Breastfeeding has got to be one of the hottest hot buttons for moms in America; possibly as volatile as the abortion issue, and apparently yesterday’s Ask the Moms segment has started a minor firestorm within the breast feeding community.
Yesterday on our Fox 5 Ask the Moms segment, one of the moms asked a question about covering up during breast feeding and for how long a mom should breast feed for. I should have known that any conversation regarding breast feeding would lead to World War III because moms are so divided on this issue.
Here is the video so you can watch it first:
Since this aired yesterday, we have had some negative feedback about the segment, both on Facebook and here in the comments. Some of what we said was misconstrued and unfortunately, since all three of us on the panel have similar opinions on the subject, it came out a little one-sided. Sitting in the proverbial hot seat today, I feel compelled to expound upon my thoughts on this controversial subject.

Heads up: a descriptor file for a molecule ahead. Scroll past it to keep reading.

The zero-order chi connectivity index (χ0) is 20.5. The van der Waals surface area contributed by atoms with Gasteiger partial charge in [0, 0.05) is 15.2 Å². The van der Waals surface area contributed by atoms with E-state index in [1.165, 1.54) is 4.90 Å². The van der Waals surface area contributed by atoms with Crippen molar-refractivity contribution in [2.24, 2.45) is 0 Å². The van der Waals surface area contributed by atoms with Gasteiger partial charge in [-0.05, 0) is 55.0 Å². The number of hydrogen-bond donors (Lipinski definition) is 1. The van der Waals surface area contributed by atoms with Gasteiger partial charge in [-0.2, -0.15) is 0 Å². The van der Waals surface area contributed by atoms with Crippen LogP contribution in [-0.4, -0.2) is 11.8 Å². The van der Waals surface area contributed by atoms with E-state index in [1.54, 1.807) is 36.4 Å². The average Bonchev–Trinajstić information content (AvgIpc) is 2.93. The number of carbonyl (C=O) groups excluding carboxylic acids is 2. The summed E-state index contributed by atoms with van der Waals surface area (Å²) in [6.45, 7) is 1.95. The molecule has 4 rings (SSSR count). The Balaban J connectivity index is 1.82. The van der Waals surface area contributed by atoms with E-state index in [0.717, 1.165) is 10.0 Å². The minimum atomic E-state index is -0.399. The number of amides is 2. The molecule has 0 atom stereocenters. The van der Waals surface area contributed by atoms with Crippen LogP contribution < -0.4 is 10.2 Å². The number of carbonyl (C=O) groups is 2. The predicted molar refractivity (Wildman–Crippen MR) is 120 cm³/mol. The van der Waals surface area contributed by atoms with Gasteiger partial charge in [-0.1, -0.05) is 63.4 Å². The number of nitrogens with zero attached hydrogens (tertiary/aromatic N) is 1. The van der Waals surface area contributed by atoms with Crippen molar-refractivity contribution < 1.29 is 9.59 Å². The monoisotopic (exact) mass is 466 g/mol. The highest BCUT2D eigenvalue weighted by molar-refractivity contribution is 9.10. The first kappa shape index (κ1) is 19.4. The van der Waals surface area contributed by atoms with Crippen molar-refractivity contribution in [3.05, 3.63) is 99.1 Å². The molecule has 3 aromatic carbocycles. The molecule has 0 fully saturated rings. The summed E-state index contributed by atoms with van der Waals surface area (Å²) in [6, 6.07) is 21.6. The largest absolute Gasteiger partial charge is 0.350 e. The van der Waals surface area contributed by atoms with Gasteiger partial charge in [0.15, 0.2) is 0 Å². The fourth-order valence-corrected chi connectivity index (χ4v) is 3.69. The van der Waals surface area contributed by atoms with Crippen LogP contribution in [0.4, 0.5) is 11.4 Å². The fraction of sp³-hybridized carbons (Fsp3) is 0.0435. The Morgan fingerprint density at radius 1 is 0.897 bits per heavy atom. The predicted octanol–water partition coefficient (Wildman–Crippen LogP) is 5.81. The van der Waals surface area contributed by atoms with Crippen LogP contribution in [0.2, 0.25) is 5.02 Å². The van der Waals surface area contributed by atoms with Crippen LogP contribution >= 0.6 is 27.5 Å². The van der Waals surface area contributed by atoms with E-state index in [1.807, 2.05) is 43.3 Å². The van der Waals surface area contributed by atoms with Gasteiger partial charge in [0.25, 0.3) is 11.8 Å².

My personal story:
I was anxiety ridden about breast feeding before my first daughter was born, and once she was born, all of my fears came true. Since she had to be in the NICU for a few days due to a pneumo thorax in her lung, I was not able to nurse her right away. I began pumping and as soon as I could, which was 3 days later, I tried to get her to latch. Latching did not come easy for this mother/daughter team, which was emotionally and physically painful as hell.
For nearly two months, that hell continued. I had bloody, chaffed nipples, I saw five different lactation consultants, went through countless packets of Soothies, attended breast feeding support groups, had to take Vicodin for the pain and cried a river of tears over the fact that feeding my baby was not a natural, easy process like it was for so many other women. I wanted to give up countless times. I threw things at my husband in the middle of the night and called him names that are not even appropriate for this R rated blog. One day, my determination to nurse paid off and I was able to breast feed her with no pain and with great ease. I went through the exact same thing with my second daughter and nursed her til she was a year old.